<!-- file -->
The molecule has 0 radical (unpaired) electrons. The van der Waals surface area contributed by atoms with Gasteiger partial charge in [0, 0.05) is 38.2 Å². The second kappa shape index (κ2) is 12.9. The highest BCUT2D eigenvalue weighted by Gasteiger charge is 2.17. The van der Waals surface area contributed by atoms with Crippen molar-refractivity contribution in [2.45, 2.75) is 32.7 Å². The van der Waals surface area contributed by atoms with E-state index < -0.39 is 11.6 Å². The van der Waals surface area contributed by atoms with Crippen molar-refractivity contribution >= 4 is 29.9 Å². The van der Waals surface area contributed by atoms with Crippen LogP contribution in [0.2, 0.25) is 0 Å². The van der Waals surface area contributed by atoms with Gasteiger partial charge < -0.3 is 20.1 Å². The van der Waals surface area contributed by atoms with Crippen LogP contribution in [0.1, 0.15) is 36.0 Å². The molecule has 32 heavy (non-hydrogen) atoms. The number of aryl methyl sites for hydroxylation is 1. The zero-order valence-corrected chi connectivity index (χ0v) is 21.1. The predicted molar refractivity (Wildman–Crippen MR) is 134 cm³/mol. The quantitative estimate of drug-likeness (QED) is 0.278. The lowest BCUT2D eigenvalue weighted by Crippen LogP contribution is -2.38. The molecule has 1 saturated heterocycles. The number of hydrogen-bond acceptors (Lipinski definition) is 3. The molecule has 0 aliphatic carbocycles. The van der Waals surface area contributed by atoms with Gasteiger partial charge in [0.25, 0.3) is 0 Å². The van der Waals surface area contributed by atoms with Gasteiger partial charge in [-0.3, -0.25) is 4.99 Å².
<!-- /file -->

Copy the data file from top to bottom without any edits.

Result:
The molecule has 0 radical (unpaired) electrons. The van der Waals surface area contributed by atoms with Gasteiger partial charge in [0, 0.05) is 38.2 Å². The second kappa shape index (κ2) is 12.9. The highest BCUT2D eigenvalue weighted by Gasteiger charge is 2.17. The van der Waals surface area contributed by atoms with Crippen molar-refractivity contribution in [2.45, 2.75) is 32.7 Å². The van der Waals surface area contributed by atoms with E-state index < -0.39 is 11.6 Å². The van der Waals surface area contributed by atoms with Crippen molar-refractivity contribution >= 4 is 29.9 Å². The van der Waals surface area contributed by atoms with Crippen LogP contribution in [0.2, 0.25) is 0 Å². The van der Waals surface area contributed by atoms with Gasteiger partial charge < -0.3 is 20.1 Å². The van der Waals surface area contributed by atoms with Crippen LogP contribution in [0.1, 0.15) is 36.0 Å². The molecule has 32 heavy (non-hydrogen) atoms. The number of aryl methyl sites for hydroxylation is 1. The zero-order valence-corrected chi connectivity index (χ0v) is 21.1. The predicted molar refractivity (Wildman–Crippen MR) is 134 cm³/mol. The quantitative estimate of drug-likeness (QED) is 0.278. The lowest BCUT2D eigenvalue weighted by Crippen LogP contribution is -2.38. The molecule has 1 saturated heterocycles. The number of hydrogen-bond acceptors (Lipinski definition) is 3. The molecule has 0 aliphatic carbocycles. The van der Waals surface area contributed by atoms with Gasteiger partial charge in [0.25, 0.3) is 0 Å². The van der Waals surface area contributed by atoms with Gasteiger partial charge in [-0.3, -0.25) is 4.99 Å².